"They pretty much brushed my letter under the carpet and didn’t really care," Courtney told Mamamia.

Professor Pecoraro said this is why specialist doctors have started this petition - in order to get the federal government to look at the issue and reopen avenues of communication.

"I decided it was time for people power to force the government to do something about this situation. NASOG has been having meetings with the Federal Department of Health, looking at ways to try and save private obstetrics - and this issue was one of the three solutions we were offering." 

"While [Australian Minister for Health] Greg Hunt and his department were initially very supportive and we had multiple generally positive meetings, they recently stopped all communication with us."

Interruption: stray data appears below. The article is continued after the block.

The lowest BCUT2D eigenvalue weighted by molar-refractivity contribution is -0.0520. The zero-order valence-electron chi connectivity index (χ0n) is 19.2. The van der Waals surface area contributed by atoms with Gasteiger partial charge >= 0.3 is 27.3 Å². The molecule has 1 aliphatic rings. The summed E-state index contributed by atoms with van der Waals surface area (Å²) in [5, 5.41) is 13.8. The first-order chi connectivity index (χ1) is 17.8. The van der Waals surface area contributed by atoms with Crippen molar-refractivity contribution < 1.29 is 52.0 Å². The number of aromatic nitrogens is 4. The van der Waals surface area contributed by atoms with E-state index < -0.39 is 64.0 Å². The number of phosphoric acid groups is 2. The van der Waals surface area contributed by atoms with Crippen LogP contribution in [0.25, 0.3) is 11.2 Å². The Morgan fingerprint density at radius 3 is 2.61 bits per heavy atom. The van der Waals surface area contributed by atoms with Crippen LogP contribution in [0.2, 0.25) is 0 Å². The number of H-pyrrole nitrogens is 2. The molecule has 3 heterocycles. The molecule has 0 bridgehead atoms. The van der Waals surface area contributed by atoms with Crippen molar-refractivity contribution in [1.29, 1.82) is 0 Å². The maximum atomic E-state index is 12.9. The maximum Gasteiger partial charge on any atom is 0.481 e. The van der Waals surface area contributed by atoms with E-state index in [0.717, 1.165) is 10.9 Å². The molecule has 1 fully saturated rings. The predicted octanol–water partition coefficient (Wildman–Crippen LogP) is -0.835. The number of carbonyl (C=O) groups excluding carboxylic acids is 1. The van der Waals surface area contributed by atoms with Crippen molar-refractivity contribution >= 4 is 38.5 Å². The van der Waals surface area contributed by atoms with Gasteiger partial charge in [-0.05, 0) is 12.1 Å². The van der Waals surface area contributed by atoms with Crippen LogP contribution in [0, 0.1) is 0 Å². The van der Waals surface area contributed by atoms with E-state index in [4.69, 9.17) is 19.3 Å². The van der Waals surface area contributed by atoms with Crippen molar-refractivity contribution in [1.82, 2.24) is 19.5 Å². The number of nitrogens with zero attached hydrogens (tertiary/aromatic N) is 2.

"We feel that with a federal election looming and the liberal government being perceived as having an issue with the female constituency, this might be a good time to bring this issue to the fore."


If the federal government were to legislate that health insurance policies had to include pregnancy, Professor Pecoraro said it would then be up to the funds and market forces to find a way for them to keep their profits.

"I just don’t see a downside to it. Australia prides itself on its community rating for private health insurance, yet there is a glaring fault. The insurers argue they need to be profitable, but their earnings report suggests they are and the last lot of data suggests slightly more people are joining private health," he said.

"We need a vibrant private health sector to survive in Australia as the public system can’t (and was never designed to) provide ALL health care in our nation."